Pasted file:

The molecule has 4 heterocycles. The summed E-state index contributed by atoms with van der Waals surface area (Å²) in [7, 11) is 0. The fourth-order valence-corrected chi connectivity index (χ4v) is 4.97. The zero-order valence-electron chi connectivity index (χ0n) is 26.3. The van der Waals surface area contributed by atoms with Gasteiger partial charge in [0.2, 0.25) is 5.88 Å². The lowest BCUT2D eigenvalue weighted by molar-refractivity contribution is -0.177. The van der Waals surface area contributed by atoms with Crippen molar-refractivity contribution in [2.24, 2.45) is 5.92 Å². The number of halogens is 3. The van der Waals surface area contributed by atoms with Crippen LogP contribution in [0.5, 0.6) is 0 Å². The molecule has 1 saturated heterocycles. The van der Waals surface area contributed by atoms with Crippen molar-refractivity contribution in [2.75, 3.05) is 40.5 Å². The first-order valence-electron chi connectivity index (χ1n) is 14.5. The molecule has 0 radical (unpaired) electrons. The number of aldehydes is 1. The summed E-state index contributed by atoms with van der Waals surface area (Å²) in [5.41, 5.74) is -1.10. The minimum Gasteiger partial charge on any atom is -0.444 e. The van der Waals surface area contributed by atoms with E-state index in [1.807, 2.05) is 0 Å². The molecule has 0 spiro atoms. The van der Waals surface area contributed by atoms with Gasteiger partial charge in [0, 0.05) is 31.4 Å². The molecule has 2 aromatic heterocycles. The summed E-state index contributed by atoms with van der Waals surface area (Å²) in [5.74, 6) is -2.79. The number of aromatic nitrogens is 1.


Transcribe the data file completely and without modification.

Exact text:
The molecule has 4 heterocycles. The summed E-state index contributed by atoms with van der Waals surface area (Å²) in [7, 11) is 0. The fourth-order valence-corrected chi connectivity index (χ4v) is 4.97. The zero-order valence-electron chi connectivity index (χ0n) is 26.3. The van der Waals surface area contributed by atoms with Gasteiger partial charge in [0.2, 0.25) is 5.88 Å². The lowest BCUT2D eigenvalue weighted by molar-refractivity contribution is -0.177. The van der Waals surface area contributed by atoms with Crippen molar-refractivity contribution in [2.24, 2.45) is 5.92 Å². The number of halogens is 3. The van der Waals surface area contributed by atoms with Crippen LogP contribution in [0.5, 0.6) is 0 Å². The molecule has 1 saturated heterocycles. The van der Waals surface area contributed by atoms with Crippen molar-refractivity contribution in [2.75, 3.05) is 40.5 Å². The first-order valence-electron chi connectivity index (χ1n) is 14.5. The molecule has 0 radical (unpaired) electrons. The number of aldehydes is 1. The summed E-state index contributed by atoms with van der Waals surface area (Å²) in [5.41, 5.74) is -1.10. The minimum Gasteiger partial charge on any atom is -0.444 e. The van der Waals surface area contributed by atoms with E-state index in [1.807, 2.05) is 0 Å². The molecule has 0 spiro atoms. The van der Waals surface area contributed by atoms with Gasteiger partial charge in [0, 0.05) is 31.4 Å². The molecule has 2 aromatic heterocycles. The summed E-state index contributed by atoms with van der Waals surface area (Å²) in [5.74, 6) is -2.79. The number of aromatic nitrogens is 1.